I spent much of yesterday following up my not-so-new idea that social idleness correlated with (and caused?) increased longevity of life. It led me into reading about the condition of the working classes in England during the last few centuries, the Factory Acts, the Education Acts, and the introduction of old age State Pensions.
At some point in it I came across the depiction of a bare-chested girl dragging a truck full of coal along a narrow tunnel in a mine, and wondered what outrage it must have caused in England a century or two ago. She may as well have been a human cart-horse. And she probably didn’t live very long.
And it did cause outrage. For that sort of thing led to the growth of the trade union movement in Britain. And it also saw Karl Marx, then living in London, write Das Kapital. And, from these small beginnings, both evolved over the next century into powerful political movements, the latter one dominating half the world, and resulting in a Cold War in the latter half of the 20th century which still hasn’t quite completely died out.
There seems to be a natural cycle to the growth of these movements. They begin with outrage at something, and swell into political movements, and in the process gradually mutate from being benign into being malignant. The Trade Union movement in Britain had become a threat to the power of the British state by 1980. And Communism had brought the Gulag Archipelago.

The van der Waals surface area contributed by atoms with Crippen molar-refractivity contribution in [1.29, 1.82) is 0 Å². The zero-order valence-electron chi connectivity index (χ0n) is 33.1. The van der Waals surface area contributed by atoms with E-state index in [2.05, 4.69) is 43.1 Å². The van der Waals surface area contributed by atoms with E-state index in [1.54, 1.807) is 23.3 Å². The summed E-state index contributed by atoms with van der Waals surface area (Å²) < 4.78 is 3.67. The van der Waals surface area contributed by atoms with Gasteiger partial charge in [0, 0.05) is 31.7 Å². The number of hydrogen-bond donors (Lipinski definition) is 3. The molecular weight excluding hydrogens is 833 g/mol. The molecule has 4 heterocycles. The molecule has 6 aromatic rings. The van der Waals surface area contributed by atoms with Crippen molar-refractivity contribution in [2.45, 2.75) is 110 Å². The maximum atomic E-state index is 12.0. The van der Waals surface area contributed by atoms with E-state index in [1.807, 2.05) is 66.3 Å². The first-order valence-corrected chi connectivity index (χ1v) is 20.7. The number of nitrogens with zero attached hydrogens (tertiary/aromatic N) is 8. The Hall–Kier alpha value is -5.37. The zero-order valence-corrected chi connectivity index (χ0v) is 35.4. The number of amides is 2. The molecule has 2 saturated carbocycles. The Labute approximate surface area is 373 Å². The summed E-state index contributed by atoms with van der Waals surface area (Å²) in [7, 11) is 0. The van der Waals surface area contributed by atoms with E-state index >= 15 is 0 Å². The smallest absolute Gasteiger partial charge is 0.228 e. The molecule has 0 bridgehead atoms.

The Factory Acts of the 19th century were accompanied by numerous Health and Safety measures. And Health and Safety started out as something benign, and now in its turn it has become something malignant.
Initially Health and Safety concerned itself with the safety of workers using powerful machines which could (and did) periodically kill them. And then Health and Safety extended itself to entire cities, bringing clean water supplies, sewerage systems, street lighting, and Clean Air Acts.
During this period Health and Safety was almost entirely benign. It helped people. But in the latter half of the 20th century, it began to be increasingly malignant. And the malignancy grew out of the application of a concern for health and safety into ever more minute details of everyday life. What had started out as a Good Thing gradually became Too Much Of A Good Thing, as the inner logic was applied relentlessly to everything.
And so the Clean Air Acts that were used to clean up the smoke from factory chimneys and then the smoke from house chimneys began to applied to cigarettes and cigars and pipes. There was No Safe Level of any sort of smoke at all. It’s surprising that candles and incense haven’t been banned. It’s surprising that the antismokers haven’t marched into churches and ripped candles from the altars, and emptied the thuribles.
It helps people walking up and down stairs, or across bridges, to have handrails to prevent them falling off, and badly injuring themselves. But after a while, as the handrails multiply, they gradually become prison bars. What was once preventing people from being badly injured is now preventing them from doing anything at all. What started out as a way of liberating people has ended up as a way of constraining them, as the logic of prevention has been rigorously played out, one logical step after another to the point of absurdity.